There’s a similar case where one of the Buddha’s cousins, Mahanama, learns that the Buddha’s going to go away at the end of the rains retreat. So he asks the Buddha what to do, what to say, if anybody is dying while he’s gone. “What should I tell him?” And the Buddha says, “The first thing to tell him is to not worry about his family: ‘Regardless of the situation, the fact that you’re worried now isn’t going to help anybody. So drop those thoughts from your mind.’” But the Buddha doesn’t just leave the person there. He then tells Mahanama to ask, “Are you worried also about the sensual pleasures you’re going to be leaving?” If the person says Yes, then Mahanama should say, “Try to set your mind on higher levels of being where the sensual pleasures are more refined.” In this way, he should keep advising the person to take his thoughts all the way through even higher and higher levels, until he gets to the Brahma world, where the pleasure is the same pleasure we gain from a really concentrated mind. If the person can keep that up, then the Buddha says to tell him to let go even of that type of pleasure. That, too, is impermanent. The sense of identity you would build around that is impermanent, too. Let go of it. If the person can follow you all that way, then he or she can gain total release from all kinds of suffering. That’s a huge gift you can give to someone who’s dying.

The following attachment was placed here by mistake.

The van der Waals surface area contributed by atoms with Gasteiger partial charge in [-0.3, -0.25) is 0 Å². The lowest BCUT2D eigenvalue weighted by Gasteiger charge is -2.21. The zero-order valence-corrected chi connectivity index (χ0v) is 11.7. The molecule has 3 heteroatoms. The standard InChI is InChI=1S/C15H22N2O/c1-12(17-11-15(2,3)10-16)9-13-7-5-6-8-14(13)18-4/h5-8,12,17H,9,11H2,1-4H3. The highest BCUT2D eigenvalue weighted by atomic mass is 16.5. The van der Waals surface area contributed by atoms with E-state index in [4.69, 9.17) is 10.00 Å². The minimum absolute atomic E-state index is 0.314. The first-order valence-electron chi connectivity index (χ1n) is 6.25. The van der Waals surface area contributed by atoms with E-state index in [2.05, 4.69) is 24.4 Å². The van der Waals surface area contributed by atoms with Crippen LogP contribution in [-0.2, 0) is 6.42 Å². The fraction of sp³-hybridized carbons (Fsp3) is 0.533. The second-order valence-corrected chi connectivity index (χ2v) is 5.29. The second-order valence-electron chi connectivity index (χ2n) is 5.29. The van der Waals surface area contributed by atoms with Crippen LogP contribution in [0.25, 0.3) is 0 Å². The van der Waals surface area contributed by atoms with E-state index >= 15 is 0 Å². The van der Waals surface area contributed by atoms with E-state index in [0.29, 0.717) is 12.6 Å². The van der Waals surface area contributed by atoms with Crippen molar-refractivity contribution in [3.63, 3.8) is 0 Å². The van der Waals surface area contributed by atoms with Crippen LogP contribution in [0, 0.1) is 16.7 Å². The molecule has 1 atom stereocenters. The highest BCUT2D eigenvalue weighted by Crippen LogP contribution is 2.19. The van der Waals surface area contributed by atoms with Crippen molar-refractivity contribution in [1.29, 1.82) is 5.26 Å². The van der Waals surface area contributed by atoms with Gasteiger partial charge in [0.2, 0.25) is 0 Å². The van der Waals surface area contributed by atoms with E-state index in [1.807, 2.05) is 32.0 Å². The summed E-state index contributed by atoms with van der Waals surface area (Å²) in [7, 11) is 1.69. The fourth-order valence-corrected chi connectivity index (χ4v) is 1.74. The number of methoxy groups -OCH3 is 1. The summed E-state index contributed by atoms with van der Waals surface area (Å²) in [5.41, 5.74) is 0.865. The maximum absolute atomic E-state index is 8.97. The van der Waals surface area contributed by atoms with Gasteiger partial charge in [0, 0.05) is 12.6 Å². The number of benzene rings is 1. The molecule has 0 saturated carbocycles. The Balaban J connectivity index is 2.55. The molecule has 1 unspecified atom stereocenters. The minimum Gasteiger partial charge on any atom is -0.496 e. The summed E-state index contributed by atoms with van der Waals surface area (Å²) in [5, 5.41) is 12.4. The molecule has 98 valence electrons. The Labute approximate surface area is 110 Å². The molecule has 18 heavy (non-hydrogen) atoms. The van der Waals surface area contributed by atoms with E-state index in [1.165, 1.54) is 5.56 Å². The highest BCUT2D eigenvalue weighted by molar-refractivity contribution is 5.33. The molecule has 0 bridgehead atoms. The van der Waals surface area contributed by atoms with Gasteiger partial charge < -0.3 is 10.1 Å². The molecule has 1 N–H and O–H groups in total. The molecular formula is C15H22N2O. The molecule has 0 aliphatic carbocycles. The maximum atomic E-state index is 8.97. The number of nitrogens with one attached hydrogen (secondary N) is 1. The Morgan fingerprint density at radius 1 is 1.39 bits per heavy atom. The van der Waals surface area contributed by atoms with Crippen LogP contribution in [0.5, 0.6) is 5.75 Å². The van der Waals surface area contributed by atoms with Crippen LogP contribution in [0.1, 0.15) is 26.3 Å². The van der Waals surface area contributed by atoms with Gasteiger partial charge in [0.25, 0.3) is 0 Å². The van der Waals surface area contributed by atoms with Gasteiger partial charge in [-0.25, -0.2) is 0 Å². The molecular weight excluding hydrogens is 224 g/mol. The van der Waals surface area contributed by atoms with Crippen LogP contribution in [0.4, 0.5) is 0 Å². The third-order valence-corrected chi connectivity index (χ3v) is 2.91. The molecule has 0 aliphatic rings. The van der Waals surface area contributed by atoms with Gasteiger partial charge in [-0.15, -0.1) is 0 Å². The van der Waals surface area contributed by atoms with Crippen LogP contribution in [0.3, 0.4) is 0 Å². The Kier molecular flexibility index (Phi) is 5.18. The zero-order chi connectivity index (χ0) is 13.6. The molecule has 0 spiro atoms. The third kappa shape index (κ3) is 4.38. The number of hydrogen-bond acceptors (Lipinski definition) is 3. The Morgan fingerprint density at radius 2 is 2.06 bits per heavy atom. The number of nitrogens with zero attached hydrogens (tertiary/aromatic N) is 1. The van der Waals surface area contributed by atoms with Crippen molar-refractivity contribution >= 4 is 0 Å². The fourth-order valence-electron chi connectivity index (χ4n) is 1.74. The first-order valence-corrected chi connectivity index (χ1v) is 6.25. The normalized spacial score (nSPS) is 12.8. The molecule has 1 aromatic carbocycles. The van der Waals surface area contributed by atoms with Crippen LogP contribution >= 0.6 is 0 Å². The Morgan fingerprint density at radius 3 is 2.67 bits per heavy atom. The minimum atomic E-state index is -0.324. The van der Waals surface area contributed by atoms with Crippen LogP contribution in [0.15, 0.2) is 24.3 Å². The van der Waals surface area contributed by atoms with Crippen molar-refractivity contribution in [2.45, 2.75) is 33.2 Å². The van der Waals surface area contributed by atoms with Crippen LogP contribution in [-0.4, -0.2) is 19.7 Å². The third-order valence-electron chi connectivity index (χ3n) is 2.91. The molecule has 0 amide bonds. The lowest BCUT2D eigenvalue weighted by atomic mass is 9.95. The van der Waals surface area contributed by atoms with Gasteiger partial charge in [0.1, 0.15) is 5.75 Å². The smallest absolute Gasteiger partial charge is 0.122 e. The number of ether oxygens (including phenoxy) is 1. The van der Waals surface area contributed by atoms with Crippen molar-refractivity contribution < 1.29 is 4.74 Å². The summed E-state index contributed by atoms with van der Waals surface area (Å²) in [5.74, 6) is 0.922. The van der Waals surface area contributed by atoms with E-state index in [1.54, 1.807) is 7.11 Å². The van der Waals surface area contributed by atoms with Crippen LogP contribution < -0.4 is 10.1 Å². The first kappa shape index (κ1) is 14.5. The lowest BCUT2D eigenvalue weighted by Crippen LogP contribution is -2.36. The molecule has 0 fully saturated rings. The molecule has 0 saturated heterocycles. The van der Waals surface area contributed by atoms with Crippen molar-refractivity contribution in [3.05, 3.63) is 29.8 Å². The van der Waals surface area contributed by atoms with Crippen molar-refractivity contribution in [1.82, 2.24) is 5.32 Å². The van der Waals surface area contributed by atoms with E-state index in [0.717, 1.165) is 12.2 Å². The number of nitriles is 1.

It’s not always the case that the person dying can follow you that far. It generally would require someone who’s got a good meditative background, but you never know. Still, your first duty always is to try to pull that person away from any worries and then advise them to set their minds on something good. It could be the good things they’ve done in the past—which doesn’t mean the good times they’ve had, because that gets people sentimental and that can get them really upset.
Instead, have them think about the times they were generous, the times they were virtuous. If they have any meditative background, try to remind them of that. Give them something good to hold onto. This means that you’re not putting your own sense of loss in the way of really helping them.
This is why a meditator can be a really good friend: someone who really is concerned with your welfare, who is not only thinking of his or her own sense of loss, or sense of pain, and who is not being burdened by those extra arrows.
In my own case, many of the people in my family wondered what good it was to have a monk in the family. But then one year my father went through a severe depression. I was in Thailand and only after several months was I able to make my way back home. Within a couple of weeks, after talking to my father and letting him talk, he was out of the depression. This was after my brothers had been trying for months to help him. That’s when one of my brothers said, “You know, it really is good to have a Buddhist monk in the family.” Of course, you don’t have to be a monk: Anyone who has trained his or her own mind is a good person to have in the family, a good person to have as a friend.
So as you’re meditating here remind yourselves: It’s not just for us that we’re doing this. We’re doing this so we can also be a help to others. The less we burden ourselves with our own sufferings, the stronger we’ll be. If we’re not carrying huge loads around, then when we find somebody else carrying a heavy load, we have free hands to help them put their burden down. In that way, your training in good friendship can continue. As the Buddha says, you try to look for good friends, people you can rely on—not only so that you can gain their help, but also so that you can learn from them what it means to be a good friend. In that way you can pass on the gift.